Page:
There are extra points for adding those custardy echinoderm corals* from sea urchins—ideally presented in their dramatic porcupine-spiky shells.

    Sashimi doesn’t count here…not that we wouldn’t be just as happy to eat the contents of a large funamori (sashimi boat—photo #3).

    But let the French serve their beautiful plateaux des fruits de mer and let the Japanese serve their beautiful funamori. It’s more special that way; and as the French say, “Vive la différence.”

    (The Japanese translation is “Vive no ra chigai,” although we’re not certain that the Japanese actually use the phrase.)

    But what if you’re allergic to seafood, a vegetarian, vegan, kosher, unable to eat raw foods, and so forth?

    You can create a kindred dish that we’ll call a plateau des légumes, a tiered platter of gorgeous vegetables (photo #2).

  • Similar to the plateau de mer, it’s a mix of raw and lightly cooked produce.
  • Serve it with two or more dips, including a tart, vinaigrette-type dip and a creamy one.
  • Consider some dipping spices, like berbere, dukkah or ras el hanout†.
  •  
    This inspired idea—serving a melange of raw and cooked vegetables on a tiered tray—is from Botanica, an exciting new vegetarian-focused restaurant in Los Angeles. If you can’t be there, you can still enjoy the riches of their webzine, which is available to everyone.

    We spent hours poring over their Facebook and Instagram photos of beautiful, nutritious, locavore‡ and guilt-free foods for every meal. There was nothing we didn’t want—immediately!

    Whether you go for the seafood or vegetable plateau, either is:

  • Gluten-free
  • Lactose-free
  • Low calorie
  • Low fat
  • Low-Carb
  • Nut-Free
  • Soy-Free
  • Sugar-Free
  •  

    Plateau de Mer

    Plateau des Légumes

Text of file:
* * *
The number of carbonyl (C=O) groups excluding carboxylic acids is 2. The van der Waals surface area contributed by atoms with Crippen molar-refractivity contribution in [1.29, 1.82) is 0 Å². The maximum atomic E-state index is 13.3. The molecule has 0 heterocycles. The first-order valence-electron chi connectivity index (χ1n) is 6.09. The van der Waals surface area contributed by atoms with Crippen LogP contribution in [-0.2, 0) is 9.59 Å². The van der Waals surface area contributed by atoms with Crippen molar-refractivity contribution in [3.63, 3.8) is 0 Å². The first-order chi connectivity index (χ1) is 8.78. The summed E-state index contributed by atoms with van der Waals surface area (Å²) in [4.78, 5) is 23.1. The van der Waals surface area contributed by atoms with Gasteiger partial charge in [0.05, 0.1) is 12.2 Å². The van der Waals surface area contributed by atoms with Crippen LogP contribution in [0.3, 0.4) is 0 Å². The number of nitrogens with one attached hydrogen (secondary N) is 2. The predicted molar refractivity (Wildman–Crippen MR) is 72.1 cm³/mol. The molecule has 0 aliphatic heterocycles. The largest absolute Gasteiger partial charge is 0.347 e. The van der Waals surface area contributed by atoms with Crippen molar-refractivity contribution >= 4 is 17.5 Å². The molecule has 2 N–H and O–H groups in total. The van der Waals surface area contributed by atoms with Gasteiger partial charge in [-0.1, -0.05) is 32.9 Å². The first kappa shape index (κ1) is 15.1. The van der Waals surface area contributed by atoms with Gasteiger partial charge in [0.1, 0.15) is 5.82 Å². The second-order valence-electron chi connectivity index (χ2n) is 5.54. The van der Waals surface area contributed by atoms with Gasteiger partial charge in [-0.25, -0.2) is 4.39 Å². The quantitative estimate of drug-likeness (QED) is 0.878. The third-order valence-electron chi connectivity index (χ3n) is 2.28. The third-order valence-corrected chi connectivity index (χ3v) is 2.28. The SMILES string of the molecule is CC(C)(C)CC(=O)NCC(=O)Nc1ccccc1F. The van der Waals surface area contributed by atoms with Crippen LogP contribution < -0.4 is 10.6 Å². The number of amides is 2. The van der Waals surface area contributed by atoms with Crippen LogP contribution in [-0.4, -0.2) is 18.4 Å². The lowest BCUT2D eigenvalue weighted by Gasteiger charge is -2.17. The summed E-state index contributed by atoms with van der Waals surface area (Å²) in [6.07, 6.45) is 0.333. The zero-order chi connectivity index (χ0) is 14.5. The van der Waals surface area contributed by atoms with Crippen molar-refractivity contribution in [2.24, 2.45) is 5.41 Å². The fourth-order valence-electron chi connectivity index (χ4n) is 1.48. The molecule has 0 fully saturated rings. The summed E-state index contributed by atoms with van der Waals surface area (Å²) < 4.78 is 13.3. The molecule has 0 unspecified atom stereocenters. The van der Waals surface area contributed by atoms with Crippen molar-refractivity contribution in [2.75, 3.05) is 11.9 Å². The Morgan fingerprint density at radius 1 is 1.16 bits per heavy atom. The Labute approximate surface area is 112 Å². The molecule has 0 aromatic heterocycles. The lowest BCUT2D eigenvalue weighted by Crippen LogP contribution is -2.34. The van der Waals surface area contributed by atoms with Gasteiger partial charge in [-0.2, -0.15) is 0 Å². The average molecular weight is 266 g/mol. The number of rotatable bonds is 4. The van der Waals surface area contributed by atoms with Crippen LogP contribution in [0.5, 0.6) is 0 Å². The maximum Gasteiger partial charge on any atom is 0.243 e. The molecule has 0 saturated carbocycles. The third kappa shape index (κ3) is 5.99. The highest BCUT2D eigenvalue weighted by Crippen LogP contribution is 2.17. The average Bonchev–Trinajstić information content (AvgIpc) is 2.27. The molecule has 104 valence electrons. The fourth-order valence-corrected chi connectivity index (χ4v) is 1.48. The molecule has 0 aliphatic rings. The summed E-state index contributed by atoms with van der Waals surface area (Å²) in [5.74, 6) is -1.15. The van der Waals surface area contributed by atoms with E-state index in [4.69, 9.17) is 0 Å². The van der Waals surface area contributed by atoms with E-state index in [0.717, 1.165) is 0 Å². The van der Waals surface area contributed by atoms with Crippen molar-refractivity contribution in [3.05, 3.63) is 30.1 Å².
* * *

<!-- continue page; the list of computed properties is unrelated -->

Sashimi Funamori

    [1] Plateau de fruits de mer at The Smith in New York City. [2] An analogous vegetable platter at Botanica in Los Angeles. [3] Funamori: the Japanese version of plateau de mer (photo courtesy Kintarouonsen.co.jp).

     
    If you decide to buy a tiered tray, you can also use it for cupcakes, cookies and other sweets; tea sandwiches’ and other festive presentations.

    FOOD HISTORY: THE ENTRÉE

    In the modern-day U.S. and Canada, an entrée refers to the main dish of dinner. In French cuisine, as well as in the English-speaking world outside of North America, it is a dish served before the main course in a multi-course dinner.

    In French, the word originally denoted the “entry” of the dishes into the dining halls of the wealthy. You can see Medieval paintings and illustrations (here’s one) that they enter with a trumpet fanfare from the musicians’ gallery.

    The procession of servants bearing a large number of dishes was led by by the maître d’hôtel, who carried the tureen. The procession marched around the room, presenting the fare to all diners before beginning to serve the courses [source].

    ________________

    *The corals are also called roe, both terms more appetizing than their biological name: gonads. Both male and female sea urchins have the delectable, edible “sea urchin roe,” which are difficult to gather and thus a pricey delicacy.

    †You can mix your own from any combination of chiles, citrus peel, coriander, cumin, fennel seed, fenugreek, garlic, ginger, nutmeg and peppercorns.

    ‡We acknowledge that it’s easy to cook locavore when you live in the land of perpetually plentiful produce: California.

      

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    HOLIDAY: Cereal Donuts For National Cereal Day

    Donuts With Cereal Toppinf

    Cereal Donut

    Lactaid Whole Milk

    Types Of Lactaid Milk

    [1] and [2] Cereal-topped donuts and milk from Show Me The Yummy. [3] and [4] Lactaid for everyone! (photo courtesy Lactaid).

     

    March 7th is National Cereal Day, and here’s the big question: Do you drink the leftover milk in your cereal bowl?